Our electricity went out suddenly without warning recently. Always prepared, though literally pitch black, especially with heavy cloud cover; it didn’t take long to light a few candles.
Sitting in the warm glow and flicker of the dancing flame, it dawned on me precisely how quiet and still the world was, and it wasn’t long before it took me back to one of the quiet places from my childhood.
The only sound was the droning tick of my grandfather clock, recently repaired after sitting silent for more than 10 years. How welcome, especially in the tranquil darkness before me. The rhythm brought a calmness, serenity and peace that seldom get revisited in our rushed society.
There was no technology, no artificial light or noise … just the steady audible throb as the second hand moved in sync, and I caught a glimpse of the shimmer from the big brass pendulum steadily swinging to and fro in the dim light.
Immediately it thrust back to summers spent with my grandmother in Appalachia. She had a cuckoo clock from the Black Forest in Germany that Uncle Mack had brought back from his tour of duty.
Occasionally, the ever startling cuckoo sprung from his nesting place to chirp out the hour, interrupting the silence. One particular time I recall it was dusk, so the indoors were dark except for a small fire in the grate. Supper was over, and the men were outside doing chores. Maw had gone out to take care of some business that eternally awaited her attention, leaving me alone inside.
Many 6 year olds might feel uncomfortable in such a setting. An occasional crackle from the fireplace was the only interruption to the steady ticking of the clock. It impressed me, as I felt it was perhaps the heartbeat of God.
Awareness of my own breathing was palpable. Sitting in Maw’s rocking chair, which would be quickly abandoned as soon as her step was heard on the porch, I felt small but also content. Peace swept over me.
What does the universe whisper to our spirits when we turn off the racket and devices?
My childhood home was rarely quiet with two younger siblings and country songs on the radio. Being alone with my own thoughts and feelings was very comfortable — then and now.
“Be still and know that I am God,” the Psalmist tells us in chapter 46:10. Don’t wait for a power outage to seize time to listen and ponder — to think and problem solve — to seek and receive inspiration.
The significance becomes apparent when we allow ourselves to be still in the stillness. Answers to questions we haven’t completely formulated come easily during silence.
What is my purpose? Why am I here? For me, why am I still here?
Long ago, one’s purpose was clear. It was to make it through each day, to live and provide necessities of life such as preparing food and fuel for winter, raising children to work and contribute as well as to cherish and to love our neighbor.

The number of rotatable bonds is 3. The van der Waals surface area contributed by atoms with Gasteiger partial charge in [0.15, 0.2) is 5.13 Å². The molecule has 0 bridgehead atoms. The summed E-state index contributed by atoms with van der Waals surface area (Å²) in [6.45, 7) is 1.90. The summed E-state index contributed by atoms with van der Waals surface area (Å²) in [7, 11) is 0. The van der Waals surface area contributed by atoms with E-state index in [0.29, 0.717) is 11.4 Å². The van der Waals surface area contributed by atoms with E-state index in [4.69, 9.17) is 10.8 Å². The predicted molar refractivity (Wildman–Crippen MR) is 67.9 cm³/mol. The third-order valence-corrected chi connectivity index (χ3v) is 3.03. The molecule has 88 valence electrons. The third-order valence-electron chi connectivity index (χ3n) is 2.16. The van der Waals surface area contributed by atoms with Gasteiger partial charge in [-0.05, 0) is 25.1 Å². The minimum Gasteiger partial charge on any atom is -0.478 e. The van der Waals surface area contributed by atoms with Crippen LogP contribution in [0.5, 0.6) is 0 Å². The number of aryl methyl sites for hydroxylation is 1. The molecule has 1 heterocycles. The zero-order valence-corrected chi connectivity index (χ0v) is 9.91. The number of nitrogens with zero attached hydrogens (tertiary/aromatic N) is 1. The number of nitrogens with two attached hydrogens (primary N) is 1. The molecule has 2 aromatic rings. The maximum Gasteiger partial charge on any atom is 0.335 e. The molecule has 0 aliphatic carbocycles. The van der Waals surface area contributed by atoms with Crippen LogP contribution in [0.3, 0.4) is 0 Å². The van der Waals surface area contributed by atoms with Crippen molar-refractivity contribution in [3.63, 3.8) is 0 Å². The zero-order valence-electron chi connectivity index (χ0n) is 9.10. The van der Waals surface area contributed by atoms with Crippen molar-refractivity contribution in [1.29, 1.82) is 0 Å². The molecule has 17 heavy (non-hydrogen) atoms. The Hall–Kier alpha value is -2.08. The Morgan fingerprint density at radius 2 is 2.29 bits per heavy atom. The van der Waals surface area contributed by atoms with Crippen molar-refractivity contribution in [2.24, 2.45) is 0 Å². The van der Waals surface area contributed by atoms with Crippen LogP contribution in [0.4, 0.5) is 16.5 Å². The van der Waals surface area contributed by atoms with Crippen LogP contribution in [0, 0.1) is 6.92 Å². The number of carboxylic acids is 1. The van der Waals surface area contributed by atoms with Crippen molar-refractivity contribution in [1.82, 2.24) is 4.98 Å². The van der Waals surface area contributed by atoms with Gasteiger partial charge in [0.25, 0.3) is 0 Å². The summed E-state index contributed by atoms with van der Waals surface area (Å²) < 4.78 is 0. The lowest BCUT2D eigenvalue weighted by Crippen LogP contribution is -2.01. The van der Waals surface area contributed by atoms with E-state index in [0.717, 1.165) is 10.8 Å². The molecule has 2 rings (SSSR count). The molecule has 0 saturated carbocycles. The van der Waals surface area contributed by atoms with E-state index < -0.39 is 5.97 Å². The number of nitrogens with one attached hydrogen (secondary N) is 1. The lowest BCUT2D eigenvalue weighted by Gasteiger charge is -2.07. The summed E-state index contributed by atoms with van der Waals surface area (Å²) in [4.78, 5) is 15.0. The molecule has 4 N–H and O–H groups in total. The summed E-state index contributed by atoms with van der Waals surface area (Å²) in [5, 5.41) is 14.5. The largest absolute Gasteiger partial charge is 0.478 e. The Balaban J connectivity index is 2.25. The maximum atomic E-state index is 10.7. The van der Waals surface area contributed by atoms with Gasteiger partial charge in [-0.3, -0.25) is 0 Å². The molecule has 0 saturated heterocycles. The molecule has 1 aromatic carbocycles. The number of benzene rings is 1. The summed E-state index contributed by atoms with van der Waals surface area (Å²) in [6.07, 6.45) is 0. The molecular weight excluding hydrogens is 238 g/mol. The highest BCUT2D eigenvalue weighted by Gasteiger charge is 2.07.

Maw wrote these words in my sixth grade autograph book; “Always do good, and be good, and look to the Lord.”
When was the last time you indulged in simply sitting and allowing deep thoughts and feelings to surface? Meditation and prayer are natural when I grasp such glorious opportunities.
My place in this vast universe is acknowledged simultaneously as both significant and insignificant. While sometimes I feel I am only a teeny, weensy speck, other times my heart nearly bursts with the goodness of God in keen recognition of my blessings which are always more bounteous than I deserve.
As our time clock continues to tick right along, our time on earth becomes shorter. Have I prepared adequately for what lies ahead? Am I even ready to face tomorrow?
My answer is a resounding “Yes!” It is my hope and prayer that your response is the same. If not, your clock is still ticking, but time is running out.
Remember the grade school song, “My Grandfather’s Clock?” I find myself humming it often now that my own is working again. The beautiful chimes accompanied by the steady tick remind me that life is brief. It begins and it ends, but it also goes on.
The lyrics in Henry Clay Work’s original version create a great analogy for us and our lives though my life has been more like the old Timex watch commercials, “it takes a licking and keeps on ticking.”
Either way, we each have a clock, and only the Master clockmaker knows the exact second it will stop. Until then, keep on ticking.
— A coal miner’s daughter born in Appalachia and schooled in Michigan, she currently lives in rural Athens. Hill describes herself as a cook and cookbook author, jack of all trades and master of none, a Christian wife, mother, grandmother and great-grandmother. She shares her home with her husband, Bob, and their spoiled-beyond-belief dog, Molly.